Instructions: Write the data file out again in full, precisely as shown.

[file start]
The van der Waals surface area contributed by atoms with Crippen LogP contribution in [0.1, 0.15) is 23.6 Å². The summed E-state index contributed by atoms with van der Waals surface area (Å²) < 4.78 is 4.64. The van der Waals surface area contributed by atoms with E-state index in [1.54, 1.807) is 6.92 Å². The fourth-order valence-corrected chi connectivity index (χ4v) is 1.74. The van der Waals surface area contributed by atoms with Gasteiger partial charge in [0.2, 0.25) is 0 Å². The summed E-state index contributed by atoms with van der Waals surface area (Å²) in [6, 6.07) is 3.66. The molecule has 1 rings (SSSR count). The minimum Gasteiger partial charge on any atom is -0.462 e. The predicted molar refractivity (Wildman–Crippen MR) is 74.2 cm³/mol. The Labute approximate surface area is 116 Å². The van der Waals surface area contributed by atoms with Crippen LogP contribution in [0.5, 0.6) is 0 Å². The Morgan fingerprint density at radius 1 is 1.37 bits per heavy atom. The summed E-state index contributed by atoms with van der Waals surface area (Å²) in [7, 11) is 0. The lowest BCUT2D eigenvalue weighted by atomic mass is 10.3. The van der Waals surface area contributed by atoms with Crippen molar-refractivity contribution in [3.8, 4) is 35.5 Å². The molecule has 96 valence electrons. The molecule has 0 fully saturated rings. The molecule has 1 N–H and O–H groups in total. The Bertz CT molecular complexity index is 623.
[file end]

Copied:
The van der Waals surface area contributed by atoms with Crippen LogP contribution in [0.1, 0.15) is 23.6 Å². The summed E-state index contributed by atoms with van der Waals surface area (Å²) < 4.78 is 4.64. The van der Waals surface area contributed by atoms with E-state index in [1.54, 1.807) is 6.92 Å². The fourth-order valence-corrected chi connectivity index (χ4v) is 1.74. The van der Waals surface area contributed by atoms with Gasteiger partial charge in [0.2, 0.25) is 0 Å². The summed E-state index contributed by atoms with van der Waals surface area (Å²) in [6, 6.07) is 3.66. The molecule has 1 rings (SSSR count). The minimum Gasteiger partial charge on any atom is -0.462 e. The predicted molar refractivity (Wildman–Crippen MR) is 74.2 cm³/mol. The Labute approximate surface area is 116 Å². The van der Waals surface area contributed by atoms with Crippen LogP contribution in [0.5, 0.6) is 0 Å². The Morgan fingerprint density at radius 1 is 1.37 bits per heavy atom. The summed E-state index contributed by atoms with van der Waals surface area (Å²) in [7, 11) is 0. The lowest BCUT2D eigenvalue weighted by atomic mass is 10.3. The van der Waals surface area contributed by atoms with Crippen molar-refractivity contribution in [3.8, 4) is 35.5 Å². The molecule has 96 valence electrons. The molecule has 0 fully saturated rings. The molecule has 1 N–H and O–H groups in total. The Bertz CT molecular complexity index is 623.